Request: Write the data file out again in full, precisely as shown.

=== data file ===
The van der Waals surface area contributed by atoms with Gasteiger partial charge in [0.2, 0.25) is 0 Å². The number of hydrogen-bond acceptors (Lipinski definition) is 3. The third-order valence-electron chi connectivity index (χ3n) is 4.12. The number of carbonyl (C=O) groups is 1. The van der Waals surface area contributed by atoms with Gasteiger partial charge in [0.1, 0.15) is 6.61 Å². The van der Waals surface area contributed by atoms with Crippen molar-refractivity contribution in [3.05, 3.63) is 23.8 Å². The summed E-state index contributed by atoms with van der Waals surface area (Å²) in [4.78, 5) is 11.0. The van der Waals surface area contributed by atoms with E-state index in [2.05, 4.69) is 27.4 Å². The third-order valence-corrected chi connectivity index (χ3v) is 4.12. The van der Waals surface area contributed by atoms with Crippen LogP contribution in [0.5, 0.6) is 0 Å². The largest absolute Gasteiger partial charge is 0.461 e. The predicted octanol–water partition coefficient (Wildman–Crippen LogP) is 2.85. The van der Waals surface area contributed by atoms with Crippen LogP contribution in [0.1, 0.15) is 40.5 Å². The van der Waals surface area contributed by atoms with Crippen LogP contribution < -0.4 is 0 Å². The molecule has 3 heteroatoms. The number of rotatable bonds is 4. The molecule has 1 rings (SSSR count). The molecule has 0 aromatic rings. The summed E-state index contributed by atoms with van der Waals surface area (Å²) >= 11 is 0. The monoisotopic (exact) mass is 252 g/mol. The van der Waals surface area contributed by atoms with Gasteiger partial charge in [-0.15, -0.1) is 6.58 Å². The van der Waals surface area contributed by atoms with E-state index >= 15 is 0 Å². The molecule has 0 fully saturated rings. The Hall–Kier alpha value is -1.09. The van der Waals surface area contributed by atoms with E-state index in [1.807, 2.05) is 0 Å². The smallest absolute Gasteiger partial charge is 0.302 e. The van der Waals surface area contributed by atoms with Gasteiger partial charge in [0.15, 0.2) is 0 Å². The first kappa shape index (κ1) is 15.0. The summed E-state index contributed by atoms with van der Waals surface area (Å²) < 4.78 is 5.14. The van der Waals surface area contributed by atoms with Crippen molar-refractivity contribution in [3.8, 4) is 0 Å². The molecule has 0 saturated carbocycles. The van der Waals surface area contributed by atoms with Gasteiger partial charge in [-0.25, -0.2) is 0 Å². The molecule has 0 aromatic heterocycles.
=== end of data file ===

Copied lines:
The van der Waals surface area contributed by atoms with Gasteiger partial charge in [0.2, 0.25) is 0 Å². The number of hydrogen-bond acceptors (Lipinski definition) is 3. The third-order valence-electron chi connectivity index (χ3n) is 4.12. The number of carbonyl (C=O) groups is 1. The van der Waals surface area contributed by atoms with Gasteiger partial charge in [0.1, 0.15) is 6.61 Å². The van der Waals surface area contributed by atoms with Crippen molar-refractivity contribution in [3.05, 3.63) is 23.8 Å². The summed E-state index contributed by atoms with van der Waals surface area (Å²) in [4.78, 5) is 11.0. The van der Waals surface area contributed by atoms with E-state index in [2.05, 4.69) is 27.4 Å². The third-order valence-corrected chi connectivity index (χ3v) is 4.12. The van der Waals surface area contributed by atoms with Crippen LogP contribution in [0.5, 0.6) is 0 Å². The largest absolute Gasteiger partial charge is 0.461 e. The predicted octanol–water partition coefficient (Wildman–Crippen LogP) is 2.85. The van der Waals surface area contributed by atoms with Crippen LogP contribution in [0.1, 0.15) is 40.5 Å². The van der Waals surface area contributed by atoms with Crippen LogP contribution < -0.4 is 0 Å². The molecule has 3 heteroatoms. The number of rotatable bonds is 4. The molecule has 1 rings (SSSR count). The molecule has 0 aromatic rings. The summed E-state index contributed by atoms with van der Waals surface area (Å²) >= 11 is 0. The monoisotopic (exact) mass is 252 g/mol. The van der Waals surface area contributed by atoms with Gasteiger partial charge in [-0.15, -0.1) is 6.58 Å². The van der Waals surface area contributed by atoms with E-state index >= 15 is 0 Å². The molecule has 0 fully saturated rings. The Hall–Kier alpha value is -1.09. The van der Waals surface area contributed by atoms with E-state index in [1.807, 2.05) is 0 Å². The smallest absolute Gasteiger partial charge is 0.302 e. The van der Waals surface area contributed by atoms with Gasteiger partial charge in [0.15, 0.2) is 0 Å². The first kappa shape index (κ1) is 15.0. The summed E-state index contributed by atoms with van der Waals surface area (Å²) < 4.78 is 5.14. The van der Waals surface area contributed by atoms with Crippen molar-refractivity contribution in [3.8, 4) is 0 Å². The molecule has 0 saturated carbocycles. The van der Waals surface area contributed by atoms with Gasteiger partial charge in [-0.25, -0.2) is 0 Å². The molecule has 0 aromatic heterocycles.